DrugLib.com — Drug Information Portal

Rx drug information, pharmaceutical research, clinical trials, news, and more



Immediate Versus Interval Postpartum Use of the Levonorgestrel Contraceptive Implants: a Randomized Controlled Trial

Information source: University of California, San Francisco
ClinicalTrials.gov processed this data on August 23, 2015
Link to the current ClinicalTrials.gov record.

Condition(s) targeted: Contraceptive Implant Utilization; Lactation

Intervention: Jadelle (Device); Jadelle (Device)

Phase: Phase 4

Status: Recruiting

Sponsored by: University of California, San Francisco

Official(s) and/or principal investigator(s):
Sarah Averbach, MD, Principal Investigator, Affiliation: University of California, San Francisco
Jody Steinauer, MD, MAS, Principal Investigator, Affiliation: University of California, San Francisco
Josephat Byamugisha, MBChB, PhD, Principal Investigator, Affiliation: Mulago Hospital and Makerere University College of Health Sciences

Overall contact:
Sarah Averbach, MD, Phone: 415-206-3030, Email: Sarah.Averbach@ucsf.edu

Summary

This study will evaluate if immediate postpartum placement of a levonorgestrel (LNG) contraceptive implant within 5 days of delivery improves implant utilization at 6 months postpartum compared to implant placement at 6-8 weeks postpartum among women in Uganda.

Clinical Details

Official title: Immediate Versus Interval Postpartum Use of the Levonorgestrel Contraceptive Implants: a Randomized Controlled Trial

Study design: Allocation: Randomized, Intervention Model: Single Group Assignment, Masking: Open Label, Primary Purpose: Prevention

Primary outcome: Implant utilization as measured by the proportion of women using LNG contraceptive implants at 6 months after delivery in women randomized to insertion within 5 days of delivery (immediate insertion) or 6-8 weeks after delivery (delayed insertion).

Secondary outcome:

Breastfeeding continuation rates as measured by self-report over the initial 6 months.

Time to lactogenesis measured by self-reported onset of lactogenesis.

Change in percentile in infant weight, length and head circumference from delivery to 6 weeks and from delivery to 6 months.

Pregnancy

Detailed description: Waiting until 6 weeks postpartum to initiate contraception puts women at risk for unintended pregnancy and short birth intervals. Short birth intervals of less than 18 months are associated with an increased risk of preterm delivery and low birth weight infants. Subdermal implants are advantageous for the postpartum period because they are long-acting, reversible, and highly effective, and they do not contain estrogen or require intrauterine placement. In observational studies postpartum continuation rates have been shown to be greater than 95% after 6 months and 86-87% after 1 year in US populations. Implants are not routinely available during the immediate postpartum period in Uganda, and availability could improve the contraceptive method mix for postpartum women in that country. The results of this study may support increasing access to a form of immediate postpartum LARC (long acting reversible contraception) in a developing country. This is a randomized, controlled trial of the association between immediate postpartum contraceptive implant placement and implant utilization at 6 months postpartum among women in Uganda. This study will compare the proportion of women using the Levonorgestrel contraceptive implant at 6 months after delivery in women randomized to insertion within 5 days of delivery (immediate insertion) or 6 weeks after delivery (delayed insertion). The study population is women who have a delivery at Mulago hospital in Kampala, Uganda and choose a contraceptive implant for postpartum contraception. The investigators plan to enroll 202 women who are planning to receive a postpartum Levonorgestrel contraceptive implant after delivery to find out whether the timing of postpartum administration of the implant (prior to hospital discharge or 6 weeks after delivery) affects implant utilization, satisfaction with the implant, vaginal bleeding or breastfeeding.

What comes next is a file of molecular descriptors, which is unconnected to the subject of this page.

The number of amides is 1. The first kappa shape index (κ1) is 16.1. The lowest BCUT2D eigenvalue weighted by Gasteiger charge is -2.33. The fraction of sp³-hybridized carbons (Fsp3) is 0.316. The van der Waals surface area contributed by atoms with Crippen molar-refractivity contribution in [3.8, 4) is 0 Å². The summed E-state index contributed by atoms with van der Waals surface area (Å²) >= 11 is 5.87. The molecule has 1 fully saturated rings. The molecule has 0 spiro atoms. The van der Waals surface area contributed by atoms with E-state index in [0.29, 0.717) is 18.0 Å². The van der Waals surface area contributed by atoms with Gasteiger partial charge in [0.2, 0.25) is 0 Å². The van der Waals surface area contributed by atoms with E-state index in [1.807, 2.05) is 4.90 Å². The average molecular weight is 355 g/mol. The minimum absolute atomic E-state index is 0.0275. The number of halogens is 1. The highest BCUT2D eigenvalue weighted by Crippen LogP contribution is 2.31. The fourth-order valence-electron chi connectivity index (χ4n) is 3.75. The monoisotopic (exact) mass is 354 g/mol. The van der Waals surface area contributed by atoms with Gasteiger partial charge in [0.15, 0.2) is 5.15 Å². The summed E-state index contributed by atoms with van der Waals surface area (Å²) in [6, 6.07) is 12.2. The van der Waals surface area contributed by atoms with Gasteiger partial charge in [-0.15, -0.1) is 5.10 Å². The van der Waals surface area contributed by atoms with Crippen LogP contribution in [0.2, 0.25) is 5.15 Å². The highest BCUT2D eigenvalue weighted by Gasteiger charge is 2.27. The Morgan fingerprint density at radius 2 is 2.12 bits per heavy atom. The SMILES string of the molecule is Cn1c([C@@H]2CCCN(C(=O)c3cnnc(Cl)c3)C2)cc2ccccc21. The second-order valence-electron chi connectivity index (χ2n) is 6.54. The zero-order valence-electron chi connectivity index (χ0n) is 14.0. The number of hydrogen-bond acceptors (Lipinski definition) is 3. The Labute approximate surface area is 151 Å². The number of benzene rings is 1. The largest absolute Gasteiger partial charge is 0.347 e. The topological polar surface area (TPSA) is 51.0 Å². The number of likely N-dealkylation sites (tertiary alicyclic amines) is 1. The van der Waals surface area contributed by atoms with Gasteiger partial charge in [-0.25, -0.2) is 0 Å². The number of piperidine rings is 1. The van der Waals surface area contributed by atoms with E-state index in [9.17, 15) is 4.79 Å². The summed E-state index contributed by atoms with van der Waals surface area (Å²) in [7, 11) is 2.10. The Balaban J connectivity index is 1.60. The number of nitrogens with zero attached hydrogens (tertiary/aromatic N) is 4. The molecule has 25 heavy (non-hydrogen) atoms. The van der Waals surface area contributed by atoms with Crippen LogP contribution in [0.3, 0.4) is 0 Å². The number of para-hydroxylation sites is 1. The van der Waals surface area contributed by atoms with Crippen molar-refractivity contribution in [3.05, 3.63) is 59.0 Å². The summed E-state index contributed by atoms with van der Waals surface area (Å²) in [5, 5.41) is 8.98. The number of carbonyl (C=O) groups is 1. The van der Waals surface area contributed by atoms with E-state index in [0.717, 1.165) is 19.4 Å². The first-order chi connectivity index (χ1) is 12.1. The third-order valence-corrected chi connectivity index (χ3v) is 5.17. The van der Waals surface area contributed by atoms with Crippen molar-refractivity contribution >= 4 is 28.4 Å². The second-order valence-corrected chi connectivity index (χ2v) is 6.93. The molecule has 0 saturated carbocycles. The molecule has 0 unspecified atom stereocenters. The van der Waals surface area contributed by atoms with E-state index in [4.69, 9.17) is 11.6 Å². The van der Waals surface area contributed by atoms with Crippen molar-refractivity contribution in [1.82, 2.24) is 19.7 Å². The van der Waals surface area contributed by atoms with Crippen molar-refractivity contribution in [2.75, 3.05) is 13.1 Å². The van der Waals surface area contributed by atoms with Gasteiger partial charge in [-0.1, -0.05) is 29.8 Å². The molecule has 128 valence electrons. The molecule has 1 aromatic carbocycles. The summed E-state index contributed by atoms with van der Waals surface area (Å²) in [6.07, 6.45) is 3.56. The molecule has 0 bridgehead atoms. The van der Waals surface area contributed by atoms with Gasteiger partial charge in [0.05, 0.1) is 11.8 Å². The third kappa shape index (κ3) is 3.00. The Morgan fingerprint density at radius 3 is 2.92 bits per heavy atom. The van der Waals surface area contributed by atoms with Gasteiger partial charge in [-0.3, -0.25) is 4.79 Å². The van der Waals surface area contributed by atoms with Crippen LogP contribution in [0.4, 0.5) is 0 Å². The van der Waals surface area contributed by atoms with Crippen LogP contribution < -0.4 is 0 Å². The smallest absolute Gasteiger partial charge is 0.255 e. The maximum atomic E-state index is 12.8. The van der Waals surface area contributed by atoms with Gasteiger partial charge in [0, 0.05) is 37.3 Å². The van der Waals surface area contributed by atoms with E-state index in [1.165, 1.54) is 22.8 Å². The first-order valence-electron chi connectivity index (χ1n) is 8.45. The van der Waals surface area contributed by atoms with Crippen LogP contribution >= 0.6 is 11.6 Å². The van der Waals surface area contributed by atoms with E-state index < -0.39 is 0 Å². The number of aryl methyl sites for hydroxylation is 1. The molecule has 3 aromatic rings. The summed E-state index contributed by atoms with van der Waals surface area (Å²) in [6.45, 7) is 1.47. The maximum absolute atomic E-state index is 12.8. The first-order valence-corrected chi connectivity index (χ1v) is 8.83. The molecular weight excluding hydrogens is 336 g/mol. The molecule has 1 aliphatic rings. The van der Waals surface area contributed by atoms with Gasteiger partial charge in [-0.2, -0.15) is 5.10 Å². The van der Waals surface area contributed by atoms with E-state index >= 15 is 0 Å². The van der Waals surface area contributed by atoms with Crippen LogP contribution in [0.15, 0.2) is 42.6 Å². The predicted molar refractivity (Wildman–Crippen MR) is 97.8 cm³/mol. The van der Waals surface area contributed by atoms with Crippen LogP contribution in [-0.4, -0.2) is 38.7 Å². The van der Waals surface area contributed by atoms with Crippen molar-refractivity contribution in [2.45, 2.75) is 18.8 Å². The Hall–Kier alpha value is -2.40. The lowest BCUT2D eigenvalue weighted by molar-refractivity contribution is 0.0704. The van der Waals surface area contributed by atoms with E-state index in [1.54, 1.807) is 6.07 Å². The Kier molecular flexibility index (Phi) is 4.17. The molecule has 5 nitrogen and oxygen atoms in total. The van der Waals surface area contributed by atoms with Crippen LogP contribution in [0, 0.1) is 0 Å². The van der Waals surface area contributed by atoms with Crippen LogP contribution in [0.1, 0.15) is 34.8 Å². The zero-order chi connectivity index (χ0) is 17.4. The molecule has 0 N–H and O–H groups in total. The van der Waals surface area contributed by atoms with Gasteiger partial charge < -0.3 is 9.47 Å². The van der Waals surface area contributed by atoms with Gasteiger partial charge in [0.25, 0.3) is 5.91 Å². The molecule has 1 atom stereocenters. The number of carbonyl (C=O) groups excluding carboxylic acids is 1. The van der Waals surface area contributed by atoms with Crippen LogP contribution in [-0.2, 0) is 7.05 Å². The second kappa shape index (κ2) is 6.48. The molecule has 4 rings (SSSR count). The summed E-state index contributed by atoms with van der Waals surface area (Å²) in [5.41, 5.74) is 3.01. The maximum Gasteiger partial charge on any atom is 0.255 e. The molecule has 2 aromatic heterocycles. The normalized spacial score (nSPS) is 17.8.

Eligibility

Minimum age: 18 Years. Maximum age: 50 Years. Gender(s): Female.

Criteria:

Inclusion Criteria:

- Female

- 18 - 50 years old

- Voluntarily requesting contraceptive implants for postpartum contraception

- Vaginal delivery or cesarean delivery at Mulago Hospital

- Willing and able to give informed consent

- Agree to a possible home visit for follow up

- Access to a cellphone for the duration of the study

Exclusion Criteria:

- Current breast cancer or breast cancer within the past 5 years

- Decompensated cirrhosis or a liver tumor

- Unexplained vaginal bleeding prior to pregnancy

- Current (or planned) use of Efavirenz medication

Locations and Contacts

Sarah Averbach, MD, Phone: 415-206-3030, Email: Sarah.Averbach@ucsf.edu

Mulago Hospital, Kampala, Uganda; Recruiting
Othman Kakaire, MBChB, Phone: 256772580330
Josephat Byamugisha, MBChB, PhD, Principal Investigator
Additional Information

Starting date: January 2015
Last updated: July 26, 2015

Page last updated: August 23, 2015

-- advertisement -- The American Red Cross
 
Home | About Us | Contact Us | Site usage policy | Privacy policy

All Rights reserved - Copyright DrugLib.com, 2006-2017